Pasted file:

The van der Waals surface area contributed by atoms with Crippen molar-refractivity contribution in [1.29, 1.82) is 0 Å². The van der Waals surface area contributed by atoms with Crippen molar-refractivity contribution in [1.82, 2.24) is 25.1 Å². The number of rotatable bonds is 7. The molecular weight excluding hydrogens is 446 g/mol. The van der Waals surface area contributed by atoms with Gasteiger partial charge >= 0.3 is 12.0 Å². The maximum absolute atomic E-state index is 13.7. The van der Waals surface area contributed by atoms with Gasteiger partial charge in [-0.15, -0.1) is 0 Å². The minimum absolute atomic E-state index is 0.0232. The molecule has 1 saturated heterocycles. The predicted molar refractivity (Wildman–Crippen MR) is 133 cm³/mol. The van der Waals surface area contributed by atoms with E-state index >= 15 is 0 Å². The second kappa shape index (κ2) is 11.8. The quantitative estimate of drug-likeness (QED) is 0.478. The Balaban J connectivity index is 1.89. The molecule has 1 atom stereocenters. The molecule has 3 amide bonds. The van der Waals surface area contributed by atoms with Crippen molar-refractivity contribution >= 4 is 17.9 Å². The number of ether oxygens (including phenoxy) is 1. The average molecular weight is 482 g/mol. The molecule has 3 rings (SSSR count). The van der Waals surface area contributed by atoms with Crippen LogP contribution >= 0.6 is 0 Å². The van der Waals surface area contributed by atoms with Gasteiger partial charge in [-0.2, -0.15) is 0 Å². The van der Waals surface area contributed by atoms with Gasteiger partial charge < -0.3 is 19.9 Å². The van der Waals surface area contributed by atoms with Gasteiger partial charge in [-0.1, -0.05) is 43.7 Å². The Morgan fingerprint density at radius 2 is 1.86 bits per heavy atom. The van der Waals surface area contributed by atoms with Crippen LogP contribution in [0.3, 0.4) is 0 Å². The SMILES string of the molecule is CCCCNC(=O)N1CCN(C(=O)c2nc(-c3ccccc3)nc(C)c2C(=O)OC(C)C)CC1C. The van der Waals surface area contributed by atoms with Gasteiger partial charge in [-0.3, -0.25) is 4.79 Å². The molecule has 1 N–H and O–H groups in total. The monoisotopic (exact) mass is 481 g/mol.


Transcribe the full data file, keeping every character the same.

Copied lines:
The van der Waals surface area contributed by atoms with Crippen molar-refractivity contribution in [1.29, 1.82) is 0 Å². The van der Waals surface area contributed by atoms with Crippen molar-refractivity contribution in [1.82, 2.24) is 25.1 Å². The number of rotatable bonds is 7. The molecular weight excluding hydrogens is 446 g/mol. The van der Waals surface area contributed by atoms with Gasteiger partial charge >= 0.3 is 12.0 Å². The maximum absolute atomic E-state index is 13.7. The van der Waals surface area contributed by atoms with Gasteiger partial charge in [-0.15, -0.1) is 0 Å². The minimum absolute atomic E-state index is 0.0232. The molecule has 1 saturated heterocycles. The predicted molar refractivity (Wildman–Crippen MR) is 133 cm³/mol. The van der Waals surface area contributed by atoms with E-state index >= 15 is 0 Å². The second kappa shape index (κ2) is 11.8. The quantitative estimate of drug-likeness (QED) is 0.478. The Balaban J connectivity index is 1.89. The molecule has 1 atom stereocenters. The molecule has 3 amide bonds. The van der Waals surface area contributed by atoms with Crippen molar-refractivity contribution >= 4 is 17.9 Å². The number of ether oxygens (including phenoxy) is 1. The average molecular weight is 482 g/mol. The molecule has 3 rings (SSSR count). The van der Waals surface area contributed by atoms with Crippen LogP contribution >= 0.6 is 0 Å². The van der Waals surface area contributed by atoms with Gasteiger partial charge in [-0.2, -0.15) is 0 Å². The van der Waals surface area contributed by atoms with Gasteiger partial charge < -0.3 is 19.9 Å². The van der Waals surface area contributed by atoms with Gasteiger partial charge in [-0.1, -0.05) is 43.7 Å². The Morgan fingerprint density at radius 2 is 1.86 bits per heavy atom. The van der Waals surface area contributed by atoms with Crippen LogP contribution in [0.3, 0.4) is 0 Å². The SMILES string of the molecule is CCCCNC(=O)N1CCN(C(=O)c2nc(-c3ccccc3)nc(C)c2C(=O)OC(C)C)CC1C. The van der Waals surface area contributed by atoms with Gasteiger partial charge in [-0.3, -0.25) is 4.79 Å². The molecule has 1 N–H and O–H groups in total. The monoisotopic (exact) mass is 481 g/mol.